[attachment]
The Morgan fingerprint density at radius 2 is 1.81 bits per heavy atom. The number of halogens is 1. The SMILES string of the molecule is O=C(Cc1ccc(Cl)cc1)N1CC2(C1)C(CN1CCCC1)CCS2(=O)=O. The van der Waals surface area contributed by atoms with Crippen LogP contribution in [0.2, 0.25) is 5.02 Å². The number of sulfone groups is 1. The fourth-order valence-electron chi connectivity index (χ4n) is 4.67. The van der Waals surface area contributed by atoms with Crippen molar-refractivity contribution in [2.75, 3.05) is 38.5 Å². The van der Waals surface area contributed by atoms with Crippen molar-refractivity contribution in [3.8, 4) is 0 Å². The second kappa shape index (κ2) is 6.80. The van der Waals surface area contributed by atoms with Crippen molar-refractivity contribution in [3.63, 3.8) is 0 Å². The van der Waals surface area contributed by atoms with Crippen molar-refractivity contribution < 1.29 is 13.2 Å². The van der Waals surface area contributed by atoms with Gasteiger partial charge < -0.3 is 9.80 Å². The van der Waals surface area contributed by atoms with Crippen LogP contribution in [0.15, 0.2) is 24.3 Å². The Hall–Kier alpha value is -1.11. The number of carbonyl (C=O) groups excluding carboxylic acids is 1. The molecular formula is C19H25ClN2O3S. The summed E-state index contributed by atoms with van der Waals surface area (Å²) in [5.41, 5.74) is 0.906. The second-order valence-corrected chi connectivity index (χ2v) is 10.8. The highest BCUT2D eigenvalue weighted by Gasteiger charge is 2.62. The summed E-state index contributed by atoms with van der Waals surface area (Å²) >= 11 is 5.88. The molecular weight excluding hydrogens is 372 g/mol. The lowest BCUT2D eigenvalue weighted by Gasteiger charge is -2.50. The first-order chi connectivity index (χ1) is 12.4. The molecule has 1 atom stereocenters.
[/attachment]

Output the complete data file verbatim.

The Morgan fingerprint density at radius 2 is 1.81 bits per heavy atom. The number of halogens is 1. The SMILES string of the molecule is O=C(Cc1ccc(Cl)cc1)N1CC2(C1)C(CN1CCCC1)CCS2(=O)=O. The van der Waals surface area contributed by atoms with Crippen LogP contribution in [0.2, 0.25) is 5.02 Å². The number of sulfone groups is 1. The fourth-order valence-electron chi connectivity index (χ4n) is 4.67. The van der Waals surface area contributed by atoms with Crippen molar-refractivity contribution in [2.75, 3.05) is 38.5 Å². The van der Waals surface area contributed by atoms with Crippen molar-refractivity contribution in [3.8, 4) is 0 Å². The second kappa shape index (κ2) is 6.80. The van der Waals surface area contributed by atoms with Crippen molar-refractivity contribution in [3.63, 3.8) is 0 Å². The van der Waals surface area contributed by atoms with Crippen molar-refractivity contribution < 1.29 is 13.2 Å². The van der Waals surface area contributed by atoms with Gasteiger partial charge < -0.3 is 9.80 Å². The van der Waals surface area contributed by atoms with Crippen LogP contribution in [0.15, 0.2) is 24.3 Å². The Hall–Kier alpha value is -1.11. The number of carbonyl (C=O) groups excluding carboxylic acids is 1. The molecular formula is C19H25ClN2O3S. The summed E-state index contributed by atoms with van der Waals surface area (Å²) in [5.41, 5.74) is 0.906. The second-order valence-corrected chi connectivity index (χ2v) is 10.8. The highest BCUT2D eigenvalue weighted by Gasteiger charge is 2.62. The summed E-state index contributed by atoms with van der Waals surface area (Å²) >= 11 is 5.88. The molecular weight excluding hydrogens is 372 g/mol. The lowest BCUT2D eigenvalue weighted by Gasteiger charge is -2.50. The first-order chi connectivity index (χ1) is 12.4. The molecule has 1 atom stereocenters.